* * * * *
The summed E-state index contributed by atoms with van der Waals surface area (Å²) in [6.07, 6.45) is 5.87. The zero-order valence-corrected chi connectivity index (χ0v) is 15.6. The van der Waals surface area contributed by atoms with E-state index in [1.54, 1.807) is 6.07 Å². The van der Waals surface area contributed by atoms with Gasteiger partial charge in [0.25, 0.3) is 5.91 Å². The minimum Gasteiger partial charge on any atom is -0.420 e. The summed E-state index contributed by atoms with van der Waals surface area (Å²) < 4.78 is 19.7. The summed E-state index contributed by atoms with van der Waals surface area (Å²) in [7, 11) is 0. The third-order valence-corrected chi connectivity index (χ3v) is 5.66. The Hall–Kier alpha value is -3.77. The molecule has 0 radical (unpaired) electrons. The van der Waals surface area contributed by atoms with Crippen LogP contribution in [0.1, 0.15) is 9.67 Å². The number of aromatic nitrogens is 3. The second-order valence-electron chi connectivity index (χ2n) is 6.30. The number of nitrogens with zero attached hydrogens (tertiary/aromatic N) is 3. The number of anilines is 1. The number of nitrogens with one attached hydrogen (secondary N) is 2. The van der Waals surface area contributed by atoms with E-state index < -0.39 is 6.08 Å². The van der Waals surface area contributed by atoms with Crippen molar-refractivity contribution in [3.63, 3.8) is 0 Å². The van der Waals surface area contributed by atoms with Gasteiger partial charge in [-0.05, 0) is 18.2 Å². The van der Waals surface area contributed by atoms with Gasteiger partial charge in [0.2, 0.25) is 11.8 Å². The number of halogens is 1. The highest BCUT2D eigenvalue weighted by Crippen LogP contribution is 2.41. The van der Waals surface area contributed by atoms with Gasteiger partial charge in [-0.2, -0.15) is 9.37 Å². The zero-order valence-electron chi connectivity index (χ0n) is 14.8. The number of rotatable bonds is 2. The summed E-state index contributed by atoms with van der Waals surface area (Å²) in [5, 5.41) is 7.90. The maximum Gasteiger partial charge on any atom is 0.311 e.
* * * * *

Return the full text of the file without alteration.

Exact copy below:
The summed E-state index contributed by atoms with van der Waals surface area (Å²) in [6.07, 6.45) is 5.87. The zero-order valence-corrected chi connectivity index (χ0v) is 15.6. The van der Waals surface area contributed by atoms with E-state index in [1.54, 1.807) is 6.07 Å². The van der Waals surface area contributed by atoms with Gasteiger partial charge in [0.25, 0.3) is 5.91 Å². The minimum Gasteiger partial charge on any atom is -0.420 e. The summed E-state index contributed by atoms with van der Waals surface area (Å²) < 4.78 is 19.7. The summed E-state index contributed by atoms with van der Waals surface area (Å²) in [7, 11) is 0. The third-order valence-corrected chi connectivity index (χ3v) is 5.66. The Hall–Kier alpha value is -3.77. The molecule has 0 radical (unpaired) electrons. The van der Waals surface area contributed by atoms with Crippen LogP contribution in [0.1, 0.15) is 9.67 Å². The number of aromatic nitrogens is 3. The second-order valence-electron chi connectivity index (χ2n) is 6.30. The number of nitrogens with zero attached hydrogens (tertiary/aromatic N) is 3. The number of anilines is 1. The number of nitrogens with one attached hydrogen (secondary N) is 2. The van der Waals surface area contributed by atoms with E-state index < -0.39 is 6.08 Å². The van der Waals surface area contributed by atoms with Crippen molar-refractivity contribution in [3.63, 3.8) is 0 Å². The van der Waals surface area contributed by atoms with Gasteiger partial charge in [-0.05, 0) is 18.2 Å². The van der Waals surface area contributed by atoms with Gasteiger partial charge in [0.2, 0.25) is 11.8 Å². The number of halogens is 1. The highest BCUT2D eigenvalue weighted by Crippen LogP contribution is 2.41. The van der Waals surface area contributed by atoms with Gasteiger partial charge in [-0.2, -0.15) is 9.37 Å². The zero-order valence-electron chi connectivity index (χ0n) is 14.8. The number of rotatable bonds is 2. The summed E-state index contributed by atoms with van der Waals surface area (Å²) in [5, 5.41) is 7.90. The maximum Gasteiger partial charge on any atom is 0.311 e.